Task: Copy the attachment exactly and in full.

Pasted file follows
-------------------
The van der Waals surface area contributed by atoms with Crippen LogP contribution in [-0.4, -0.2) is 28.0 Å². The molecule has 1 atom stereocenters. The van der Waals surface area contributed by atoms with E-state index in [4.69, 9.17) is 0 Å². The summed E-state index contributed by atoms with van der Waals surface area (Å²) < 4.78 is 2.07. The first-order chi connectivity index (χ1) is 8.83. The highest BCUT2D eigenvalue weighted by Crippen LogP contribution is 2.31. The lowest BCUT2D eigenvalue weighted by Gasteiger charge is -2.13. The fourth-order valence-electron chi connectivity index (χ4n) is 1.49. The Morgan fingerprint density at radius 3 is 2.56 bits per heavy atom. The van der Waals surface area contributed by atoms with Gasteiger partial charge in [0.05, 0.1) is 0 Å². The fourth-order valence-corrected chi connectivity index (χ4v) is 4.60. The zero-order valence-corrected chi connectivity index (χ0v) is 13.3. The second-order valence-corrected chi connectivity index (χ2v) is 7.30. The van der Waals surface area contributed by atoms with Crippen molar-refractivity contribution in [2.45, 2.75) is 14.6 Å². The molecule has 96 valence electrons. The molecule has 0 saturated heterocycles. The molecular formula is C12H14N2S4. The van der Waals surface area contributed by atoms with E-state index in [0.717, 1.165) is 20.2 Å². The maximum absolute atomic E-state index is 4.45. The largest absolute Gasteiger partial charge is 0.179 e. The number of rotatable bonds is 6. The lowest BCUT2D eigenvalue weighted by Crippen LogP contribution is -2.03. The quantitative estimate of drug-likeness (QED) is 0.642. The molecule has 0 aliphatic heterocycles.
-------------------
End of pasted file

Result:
The van der Waals surface area contributed by atoms with Crippen LogP contribution in [-0.4, -0.2) is 28.0 Å². The molecule has 1 atom stereocenters. The van der Waals surface area contributed by atoms with E-state index in [4.69, 9.17) is 0 Å². The summed E-state index contributed by atoms with van der Waals surface area (Å²) < 4.78 is 2.07. The first-order chi connectivity index (χ1) is 8.83. The highest BCUT2D eigenvalue weighted by Crippen LogP contribution is 2.31. The lowest BCUT2D eigenvalue weighted by Gasteiger charge is -2.13. The fourth-order valence-electron chi connectivity index (χ4n) is 1.49. The Morgan fingerprint density at radius 3 is 2.56 bits per heavy atom. The van der Waals surface area contributed by atoms with Gasteiger partial charge in [0.05, 0.1) is 0 Å². The fourth-order valence-corrected chi connectivity index (χ4v) is 4.60. The zero-order valence-corrected chi connectivity index (χ0v) is 13.3. The second-order valence-corrected chi connectivity index (χ2v) is 7.30. The van der Waals surface area contributed by atoms with Crippen molar-refractivity contribution in [2.45, 2.75) is 14.6 Å². The molecule has 96 valence electrons. The molecule has 0 saturated heterocycles. The molecular formula is C12H14N2S4. The van der Waals surface area contributed by atoms with E-state index in [0.717, 1.165) is 20.2 Å². The maximum absolute atomic E-state index is 4.45. The largest absolute Gasteiger partial charge is 0.179 e. The number of rotatable bonds is 6. The lowest BCUT2D eigenvalue weighted by Crippen LogP contribution is -2.03. The quantitative estimate of drug-likeness (QED) is 0.642. The molecule has 0 aliphatic heterocycles.